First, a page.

In the U.S., flu season is off to an early and brutal start. Though it’s hard to say what this season will ultimately look like, the Centers for Disease Control and Prevention (CDC) said it could mean an early peak or a particularly rough one, especially for the little ones.
Last week, the CDC reported it had seen a significant number of doctor’s visits due to flu-like illnesses for three consecutive weeks. On Friday, it estimated there have already been 1.7 million flu illnesses, 16,000 hospitalizations and 900 flu-related deaths nationally. The early outbreaks—which have affected six Southern states most intensely—show the earliest flu season start since 2003-04, which was a nasty season, according to the Associated Press.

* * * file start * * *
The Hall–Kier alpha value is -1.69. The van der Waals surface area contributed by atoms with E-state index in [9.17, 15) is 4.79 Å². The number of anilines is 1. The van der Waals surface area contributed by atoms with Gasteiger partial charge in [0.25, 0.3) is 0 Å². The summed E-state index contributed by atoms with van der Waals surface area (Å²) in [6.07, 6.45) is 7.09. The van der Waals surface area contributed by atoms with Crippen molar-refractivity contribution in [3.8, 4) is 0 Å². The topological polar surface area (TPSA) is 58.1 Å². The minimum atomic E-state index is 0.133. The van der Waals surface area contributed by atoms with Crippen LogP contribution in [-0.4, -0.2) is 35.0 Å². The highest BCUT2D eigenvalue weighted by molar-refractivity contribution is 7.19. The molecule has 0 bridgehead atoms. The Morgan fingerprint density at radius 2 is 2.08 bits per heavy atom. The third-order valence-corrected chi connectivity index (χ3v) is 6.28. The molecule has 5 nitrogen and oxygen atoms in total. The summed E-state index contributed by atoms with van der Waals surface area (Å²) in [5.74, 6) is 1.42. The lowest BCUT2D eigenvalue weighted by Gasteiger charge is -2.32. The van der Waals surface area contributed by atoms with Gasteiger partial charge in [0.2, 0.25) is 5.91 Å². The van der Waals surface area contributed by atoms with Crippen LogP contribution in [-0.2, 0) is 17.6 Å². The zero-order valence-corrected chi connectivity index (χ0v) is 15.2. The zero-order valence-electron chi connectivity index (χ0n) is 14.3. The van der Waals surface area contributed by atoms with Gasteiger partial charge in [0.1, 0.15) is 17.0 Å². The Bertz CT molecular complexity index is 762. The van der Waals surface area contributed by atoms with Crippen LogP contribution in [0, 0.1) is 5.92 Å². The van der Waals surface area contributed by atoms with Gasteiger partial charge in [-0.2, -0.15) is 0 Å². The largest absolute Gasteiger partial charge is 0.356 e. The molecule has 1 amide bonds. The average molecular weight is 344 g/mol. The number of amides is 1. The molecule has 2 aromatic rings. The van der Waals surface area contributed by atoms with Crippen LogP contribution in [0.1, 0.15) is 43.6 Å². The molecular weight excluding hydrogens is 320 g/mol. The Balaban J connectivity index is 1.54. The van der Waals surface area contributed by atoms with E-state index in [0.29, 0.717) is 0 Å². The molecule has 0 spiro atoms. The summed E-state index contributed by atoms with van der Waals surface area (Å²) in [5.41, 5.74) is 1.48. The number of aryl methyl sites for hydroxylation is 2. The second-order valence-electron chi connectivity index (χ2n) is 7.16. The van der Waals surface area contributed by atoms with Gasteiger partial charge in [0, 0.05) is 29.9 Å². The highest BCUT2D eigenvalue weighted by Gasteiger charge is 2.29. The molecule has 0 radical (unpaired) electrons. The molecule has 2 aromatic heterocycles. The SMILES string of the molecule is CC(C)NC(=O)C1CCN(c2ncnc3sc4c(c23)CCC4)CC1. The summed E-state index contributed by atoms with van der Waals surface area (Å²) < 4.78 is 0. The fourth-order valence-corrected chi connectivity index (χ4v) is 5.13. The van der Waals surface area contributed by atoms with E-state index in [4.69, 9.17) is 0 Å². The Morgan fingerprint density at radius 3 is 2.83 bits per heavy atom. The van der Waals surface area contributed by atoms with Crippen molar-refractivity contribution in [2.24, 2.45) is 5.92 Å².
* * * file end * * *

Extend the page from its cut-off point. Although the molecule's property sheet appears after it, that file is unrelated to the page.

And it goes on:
While there are different viruses that cause influenza, one common strain that has caused a majority of the early illnesses this year is concerning health officials, as it typically doesn’t appear until March or April. This virus tends to be generally tougher on children and people younger than 50. There have been six influenza-associated pediatric deaths so far this season.
Last year’s flu season started off mildly, but became the longest in a decade, according to AP. With preliminary estimates of 49,000 flu-related deaths and 590,000 hospitalizations in the 2018-2019 season, it wasn’t as deadly as the 2017-2018 season, which caused an estimated 61,000 deaths and 810,000 hospitalizations.
CDC officials said December may be the peak of the season, which is typically in February. Though it’s difficult to predict how effective the flu vaccine will be this season, the CDC urges everyone 6 months and older to get the shot, since it’s still the best way to prevent the virus.